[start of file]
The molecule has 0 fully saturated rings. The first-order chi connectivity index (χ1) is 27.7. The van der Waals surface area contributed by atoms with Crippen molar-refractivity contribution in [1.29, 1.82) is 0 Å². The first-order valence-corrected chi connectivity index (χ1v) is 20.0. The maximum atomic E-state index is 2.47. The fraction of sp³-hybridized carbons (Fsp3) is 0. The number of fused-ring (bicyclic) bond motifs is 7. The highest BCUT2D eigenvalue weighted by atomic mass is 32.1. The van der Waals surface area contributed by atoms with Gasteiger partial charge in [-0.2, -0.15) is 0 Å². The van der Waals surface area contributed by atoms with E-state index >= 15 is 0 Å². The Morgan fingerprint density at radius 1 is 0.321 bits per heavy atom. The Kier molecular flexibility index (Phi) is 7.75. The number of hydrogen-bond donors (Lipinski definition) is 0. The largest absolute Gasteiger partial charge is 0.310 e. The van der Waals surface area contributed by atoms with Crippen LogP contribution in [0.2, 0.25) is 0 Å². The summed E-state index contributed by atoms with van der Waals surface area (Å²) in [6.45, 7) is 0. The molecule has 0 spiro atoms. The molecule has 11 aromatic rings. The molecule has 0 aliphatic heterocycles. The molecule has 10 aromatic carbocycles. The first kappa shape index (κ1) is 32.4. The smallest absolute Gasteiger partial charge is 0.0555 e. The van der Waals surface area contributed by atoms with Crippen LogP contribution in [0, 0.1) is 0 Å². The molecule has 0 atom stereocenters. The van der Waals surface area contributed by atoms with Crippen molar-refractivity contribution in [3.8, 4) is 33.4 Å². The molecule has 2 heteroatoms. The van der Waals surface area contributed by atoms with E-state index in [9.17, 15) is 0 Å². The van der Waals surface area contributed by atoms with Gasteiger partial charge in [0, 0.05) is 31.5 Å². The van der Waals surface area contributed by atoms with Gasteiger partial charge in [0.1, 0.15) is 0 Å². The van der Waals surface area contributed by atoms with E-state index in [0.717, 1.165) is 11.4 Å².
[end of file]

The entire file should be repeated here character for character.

The molecule has 0 fully saturated rings. The first-order chi connectivity index (χ1) is 27.7. The van der Waals surface area contributed by atoms with Crippen molar-refractivity contribution in [1.29, 1.82) is 0 Å². The first-order valence-corrected chi connectivity index (χ1v) is 20.0. The maximum atomic E-state index is 2.47. The fraction of sp³-hybridized carbons (Fsp3) is 0. The number of fused-ring (bicyclic) bond motifs is 7. The highest BCUT2D eigenvalue weighted by atomic mass is 32.1. The van der Waals surface area contributed by atoms with Gasteiger partial charge in [-0.2, -0.15) is 0 Å². The van der Waals surface area contributed by atoms with E-state index >= 15 is 0 Å². The Morgan fingerprint density at radius 1 is 0.321 bits per heavy atom. The Kier molecular flexibility index (Phi) is 7.75. The number of hydrogen-bond donors (Lipinski definition) is 0. The largest absolute Gasteiger partial charge is 0.310 e. The van der Waals surface area contributed by atoms with Crippen LogP contribution in [0.2, 0.25) is 0 Å². The summed E-state index contributed by atoms with van der Waals surface area (Å²) in [6.45, 7) is 0. The molecule has 0 spiro atoms. The molecule has 11 aromatic rings. The molecule has 0 aliphatic heterocycles. The molecule has 10 aromatic carbocycles. The first kappa shape index (κ1) is 32.4. The smallest absolute Gasteiger partial charge is 0.0555 e. The van der Waals surface area contributed by atoms with Crippen LogP contribution in [0, 0.1) is 0 Å². The molecule has 0 atom stereocenters. The van der Waals surface area contributed by atoms with Crippen molar-refractivity contribution in [3.8, 4) is 33.4 Å². The molecule has 2 heteroatoms. The van der Waals surface area contributed by atoms with E-state index in [9.17, 15) is 0 Å². The van der Waals surface area contributed by atoms with Gasteiger partial charge in [0, 0.05) is 31.5 Å². The van der Waals surface area contributed by atoms with Gasteiger partial charge in [0.1, 0.15) is 0 Å². The van der Waals surface area contributed by atoms with E-state index in [0.717, 1.165) is 11.4 Å².